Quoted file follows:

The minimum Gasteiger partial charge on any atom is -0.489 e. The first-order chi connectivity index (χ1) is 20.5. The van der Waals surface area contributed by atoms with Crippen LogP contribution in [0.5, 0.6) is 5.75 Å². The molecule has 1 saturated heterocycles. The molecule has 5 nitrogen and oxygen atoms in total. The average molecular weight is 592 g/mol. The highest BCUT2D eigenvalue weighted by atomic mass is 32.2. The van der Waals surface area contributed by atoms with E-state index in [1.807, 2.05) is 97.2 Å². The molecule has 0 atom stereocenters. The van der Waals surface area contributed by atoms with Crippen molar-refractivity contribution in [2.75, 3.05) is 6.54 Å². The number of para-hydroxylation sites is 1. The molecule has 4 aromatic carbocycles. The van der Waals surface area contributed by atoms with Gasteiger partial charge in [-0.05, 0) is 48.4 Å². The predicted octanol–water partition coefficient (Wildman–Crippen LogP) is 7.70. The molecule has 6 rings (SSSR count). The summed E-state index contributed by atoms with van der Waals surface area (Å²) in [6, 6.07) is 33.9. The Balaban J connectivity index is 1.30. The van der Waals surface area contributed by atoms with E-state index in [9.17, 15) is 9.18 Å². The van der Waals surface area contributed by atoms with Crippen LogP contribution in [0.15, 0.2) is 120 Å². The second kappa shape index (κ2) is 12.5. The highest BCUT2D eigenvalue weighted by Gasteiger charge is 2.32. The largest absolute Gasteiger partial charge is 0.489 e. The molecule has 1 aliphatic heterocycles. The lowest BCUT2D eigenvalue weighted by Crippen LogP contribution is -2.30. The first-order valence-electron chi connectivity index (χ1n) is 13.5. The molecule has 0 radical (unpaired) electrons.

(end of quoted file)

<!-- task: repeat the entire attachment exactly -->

The minimum Gasteiger partial charge on any atom is -0.489 e. The first-order chi connectivity index (χ1) is 20.5. The van der Waals surface area contributed by atoms with Crippen LogP contribution in [0.5, 0.6) is 5.75 Å². The molecule has 1 saturated heterocycles. The molecule has 5 nitrogen and oxygen atoms in total. The average molecular weight is 592 g/mol. The highest BCUT2D eigenvalue weighted by atomic mass is 32.2. The van der Waals surface area contributed by atoms with E-state index in [1.807, 2.05) is 97.2 Å². The molecule has 0 atom stereocenters. The van der Waals surface area contributed by atoms with Crippen molar-refractivity contribution in [2.75, 3.05) is 6.54 Å². The number of para-hydroxylation sites is 1. The molecule has 4 aromatic carbocycles. The van der Waals surface area contributed by atoms with Gasteiger partial charge in [-0.05, 0) is 48.4 Å². The predicted octanol–water partition coefficient (Wildman–Crippen LogP) is 7.70. The molecule has 6 rings (SSSR count). The summed E-state index contributed by atoms with van der Waals surface area (Å²) in [6, 6.07) is 33.9. The Balaban J connectivity index is 1.30. The van der Waals surface area contributed by atoms with E-state index in [9.17, 15) is 9.18 Å². The van der Waals surface area contributed by atoms with Crippen LogP contribution in [0.15, 0.2) is 120 Å². The second kappa shape index (κ2) is 12.5. The highest BCUT2D eigenvalue weighted by Gasteiger charge is 2.32. The largest absolute Gasteiger partial charge is 0.489 e. The molecule has 1 aliphatic heterocycles. The lowest BCUT2D eigenvalue weighted by Crippen LogP contribution is -2.30. The first-order valence-electron chi connectivity index (χ1n) is 13.5. The molecule has 0 radical (unpaired) electrons.